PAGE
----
This is the stock Fender chassis after the grounded power cord conversion. Apart from dust, spider web material and insect exoskeletons, there were no obvious abnormalities.
Shown is an original 470 ohm screen resistor on one of the two 6V6 final amplifier tubes. This shot was taken before converting the AC power cord to a grounded type.
The two new 3 watt, 470 ohm screen resistors may be clearly seen in this photo.
The final amplifier stage negative bias capacitor was replaced with a 100 uF/100 volt electrolytic. The positive side is connected to chassis ground which is correct but at first glance seems a bit odd.
You can see 2 new Mallory 0.1 uF coupling caps and above them 2 new 100K metal film screen resistors. I cut the resistor on the right a little too short (it was the first part that I replaced), however, I was able to get a good connection to the turret. My solder joints are covered with flux and do not look shiny. I scraped them off after and they appeared shiny and adequate. The original Fender turrets have a lot of solder in/on them. My work looked progressively better as I re-gained experience with soldering inside turrets and learned how to size the lead length for each of the components. The parts described above were connected to the phase inverter.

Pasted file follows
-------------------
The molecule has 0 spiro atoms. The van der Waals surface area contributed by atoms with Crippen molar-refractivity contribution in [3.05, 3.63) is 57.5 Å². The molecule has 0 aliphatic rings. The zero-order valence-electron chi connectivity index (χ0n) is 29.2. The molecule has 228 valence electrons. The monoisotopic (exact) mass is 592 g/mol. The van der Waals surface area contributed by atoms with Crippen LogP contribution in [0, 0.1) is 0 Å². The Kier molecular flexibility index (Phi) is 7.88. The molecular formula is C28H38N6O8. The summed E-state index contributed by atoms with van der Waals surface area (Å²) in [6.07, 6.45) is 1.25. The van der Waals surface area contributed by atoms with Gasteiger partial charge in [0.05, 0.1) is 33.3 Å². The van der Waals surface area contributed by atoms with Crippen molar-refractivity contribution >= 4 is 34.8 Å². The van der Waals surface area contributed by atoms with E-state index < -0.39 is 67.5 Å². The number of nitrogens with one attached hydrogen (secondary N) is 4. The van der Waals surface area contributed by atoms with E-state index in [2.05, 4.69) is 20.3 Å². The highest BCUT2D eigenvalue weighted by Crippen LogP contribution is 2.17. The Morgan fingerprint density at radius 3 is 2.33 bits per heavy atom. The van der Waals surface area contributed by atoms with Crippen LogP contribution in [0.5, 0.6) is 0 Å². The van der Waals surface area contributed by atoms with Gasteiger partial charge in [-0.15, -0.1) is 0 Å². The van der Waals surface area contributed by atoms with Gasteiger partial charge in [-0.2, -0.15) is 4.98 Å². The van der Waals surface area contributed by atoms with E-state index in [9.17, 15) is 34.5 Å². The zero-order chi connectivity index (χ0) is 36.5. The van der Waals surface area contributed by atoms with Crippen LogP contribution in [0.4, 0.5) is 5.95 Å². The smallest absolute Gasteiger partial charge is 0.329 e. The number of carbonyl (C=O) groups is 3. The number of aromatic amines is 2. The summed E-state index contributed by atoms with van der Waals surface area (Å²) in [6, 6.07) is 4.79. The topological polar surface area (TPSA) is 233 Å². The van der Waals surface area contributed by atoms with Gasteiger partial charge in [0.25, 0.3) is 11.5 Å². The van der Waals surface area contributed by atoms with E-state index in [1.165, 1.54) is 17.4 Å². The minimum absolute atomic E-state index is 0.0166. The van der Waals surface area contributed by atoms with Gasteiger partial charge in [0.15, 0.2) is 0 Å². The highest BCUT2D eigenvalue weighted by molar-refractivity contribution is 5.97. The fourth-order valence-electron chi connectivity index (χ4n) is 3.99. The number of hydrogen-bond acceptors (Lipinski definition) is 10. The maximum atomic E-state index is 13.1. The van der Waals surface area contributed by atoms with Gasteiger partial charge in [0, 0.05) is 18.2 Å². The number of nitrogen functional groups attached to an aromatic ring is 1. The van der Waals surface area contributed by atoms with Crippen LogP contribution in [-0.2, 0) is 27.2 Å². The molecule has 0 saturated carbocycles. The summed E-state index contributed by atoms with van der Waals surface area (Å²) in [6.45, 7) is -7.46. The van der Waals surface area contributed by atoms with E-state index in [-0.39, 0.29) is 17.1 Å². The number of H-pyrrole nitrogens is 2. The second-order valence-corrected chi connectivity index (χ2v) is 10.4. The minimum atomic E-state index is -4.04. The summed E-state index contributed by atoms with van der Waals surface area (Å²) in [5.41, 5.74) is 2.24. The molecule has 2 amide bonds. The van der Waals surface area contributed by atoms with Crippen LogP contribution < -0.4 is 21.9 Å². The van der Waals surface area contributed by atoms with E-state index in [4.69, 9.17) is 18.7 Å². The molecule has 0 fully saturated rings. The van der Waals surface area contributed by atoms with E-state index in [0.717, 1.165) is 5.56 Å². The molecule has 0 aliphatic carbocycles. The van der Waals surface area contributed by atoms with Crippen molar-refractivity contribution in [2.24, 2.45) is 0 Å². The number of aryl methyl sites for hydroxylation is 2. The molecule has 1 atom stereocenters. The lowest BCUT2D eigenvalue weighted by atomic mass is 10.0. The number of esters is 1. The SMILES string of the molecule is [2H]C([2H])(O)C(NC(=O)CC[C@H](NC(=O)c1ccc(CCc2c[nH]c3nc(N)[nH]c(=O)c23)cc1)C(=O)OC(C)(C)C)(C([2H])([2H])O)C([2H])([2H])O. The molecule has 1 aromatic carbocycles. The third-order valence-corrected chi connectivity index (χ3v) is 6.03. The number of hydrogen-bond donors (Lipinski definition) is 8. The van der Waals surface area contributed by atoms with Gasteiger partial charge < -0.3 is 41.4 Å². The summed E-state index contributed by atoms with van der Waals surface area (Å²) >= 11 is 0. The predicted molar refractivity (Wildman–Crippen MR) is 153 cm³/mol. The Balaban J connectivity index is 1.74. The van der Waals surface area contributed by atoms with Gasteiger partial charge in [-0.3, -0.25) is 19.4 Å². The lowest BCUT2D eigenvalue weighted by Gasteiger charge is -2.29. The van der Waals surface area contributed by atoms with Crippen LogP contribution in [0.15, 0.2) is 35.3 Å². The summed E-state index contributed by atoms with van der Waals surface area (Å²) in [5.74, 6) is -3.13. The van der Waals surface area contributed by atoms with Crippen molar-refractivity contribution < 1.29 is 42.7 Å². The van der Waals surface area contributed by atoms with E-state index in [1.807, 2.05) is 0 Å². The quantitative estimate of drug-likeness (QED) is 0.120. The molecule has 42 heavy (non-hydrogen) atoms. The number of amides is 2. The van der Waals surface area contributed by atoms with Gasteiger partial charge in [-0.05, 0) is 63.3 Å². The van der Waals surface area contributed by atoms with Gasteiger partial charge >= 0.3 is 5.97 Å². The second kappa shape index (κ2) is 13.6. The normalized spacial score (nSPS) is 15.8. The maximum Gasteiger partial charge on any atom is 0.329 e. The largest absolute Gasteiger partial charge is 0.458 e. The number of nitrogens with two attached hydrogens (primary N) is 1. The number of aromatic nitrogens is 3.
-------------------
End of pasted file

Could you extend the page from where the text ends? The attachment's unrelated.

The chassis (minus tubes) on a piece of foam. The replacement parts are laying in front of the chassis. As appropriate, each cathode pair of each triode received a separate 22 uF electrolytic capacitor. On the original circuit, 3 of the triodes had it's cathode resistors sharing a common 22 uF capacitor to ground.
Shown is the chassis and reverb tank mounted inside the new wooden cabinet. The Tolex work was fabulous. The reverb tank mounting bolts were already fitted in the wooden cabinet. The rubber shock mounts and nuts were ordered along with the cabinet from David Allen. I will nicely secure the reverb input/output wires once all of my experiments have been completed. The back plate is removed in this photo.
Shown are 2 close up photos of the stock, Hammond, Canadian-made reverb tank. The reverb patch wires are new 3 foot offerings sold especially for amplifier heads from David Allen. I wrote the tube types on the wood so I can easily replace them in the future without having to look at the schematic.